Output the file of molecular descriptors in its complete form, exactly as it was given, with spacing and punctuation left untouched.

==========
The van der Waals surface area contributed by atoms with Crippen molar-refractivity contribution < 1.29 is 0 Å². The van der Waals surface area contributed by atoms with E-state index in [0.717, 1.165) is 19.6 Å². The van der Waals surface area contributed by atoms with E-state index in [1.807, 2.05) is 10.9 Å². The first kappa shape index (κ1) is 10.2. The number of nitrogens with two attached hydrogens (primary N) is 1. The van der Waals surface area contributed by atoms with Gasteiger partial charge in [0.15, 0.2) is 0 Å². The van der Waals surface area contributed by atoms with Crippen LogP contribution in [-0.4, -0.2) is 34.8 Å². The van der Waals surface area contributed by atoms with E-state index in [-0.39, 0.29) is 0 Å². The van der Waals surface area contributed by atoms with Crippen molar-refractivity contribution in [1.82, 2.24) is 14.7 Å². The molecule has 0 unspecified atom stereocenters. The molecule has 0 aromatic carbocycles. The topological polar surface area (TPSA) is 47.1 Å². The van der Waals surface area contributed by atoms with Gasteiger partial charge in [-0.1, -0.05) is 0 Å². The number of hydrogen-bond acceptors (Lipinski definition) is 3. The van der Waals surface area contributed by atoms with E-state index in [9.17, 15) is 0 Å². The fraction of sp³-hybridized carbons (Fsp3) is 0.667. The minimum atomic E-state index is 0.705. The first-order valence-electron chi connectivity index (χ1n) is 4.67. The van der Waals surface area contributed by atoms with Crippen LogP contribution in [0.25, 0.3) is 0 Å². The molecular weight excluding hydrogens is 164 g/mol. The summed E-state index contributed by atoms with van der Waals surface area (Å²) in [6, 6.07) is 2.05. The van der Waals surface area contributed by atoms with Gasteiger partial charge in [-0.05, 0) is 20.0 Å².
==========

The van der Waals surface area contributed by atoms with Crippen molar-refractivity contribution < 1.29 is 0 Å². The van der Waals surface area contributed by atoms with E-state index in [0.717, 1.165) is 19.6 Å². The van der Waals surface area contributed by atoms with E-state index in [1.807, 2.05) is 10.9 Å². The first kappa shape index (κ1) is 10.2. The number of nitrogens with two attached hydrogens (primary N) is 1. The van der Waals surface area contributed by atoms with Gasteiger partial charge in [0.15, 0.2) is 0 Å². The van der Waals surface area contributed by atoms with Crippen LogP contribution in [-0.4, -0.2) is 34.8 Å². The van der Waals surface area contributed by atoms with E-state index in [-0.39, 0.29) is 0 Å². The van der Waals surface area contributed by atoms with Crippen molar-refractivity contribution in [1.82, 2.24) is 14.7 Å². The molecule has 0 unspecified atom stereocenters. The molecule has 0 aromatic carbocycles. The topological polar surface area (TPSA) is 47.1 Å². The van der Waals surface area contributed by atoms with Gasteiger partial charge in [-0.1, -0.05) is 0 Å². The number of hydrogen-bond acceptors (Lipinski definition) is 3. The van der Waals surface area contributed by atoms with E-state index in [9.17, 15) is 0 Å². The fraction of sp³-hybridized carbons (Fsp3) is 0.667. The minimum atomic E-state index is 0.705. The first-order valence-electron chi connectivity index (χ1n) is 4.67. The van der Waals surface area contributed by atoms with Crippen LogP contribution in [0.25, 0.3) is 0 Å². The molecular weight excluding hydrogens is 164 g/mol. The summed E-state index contributed by atoms with van der Waals surface area (Å²) in [6, 6.07) is 2.05. The van der Waals surface area contributed by atoms with Gasteiger partial charge in [-0.05, 0) is 20.0 Å².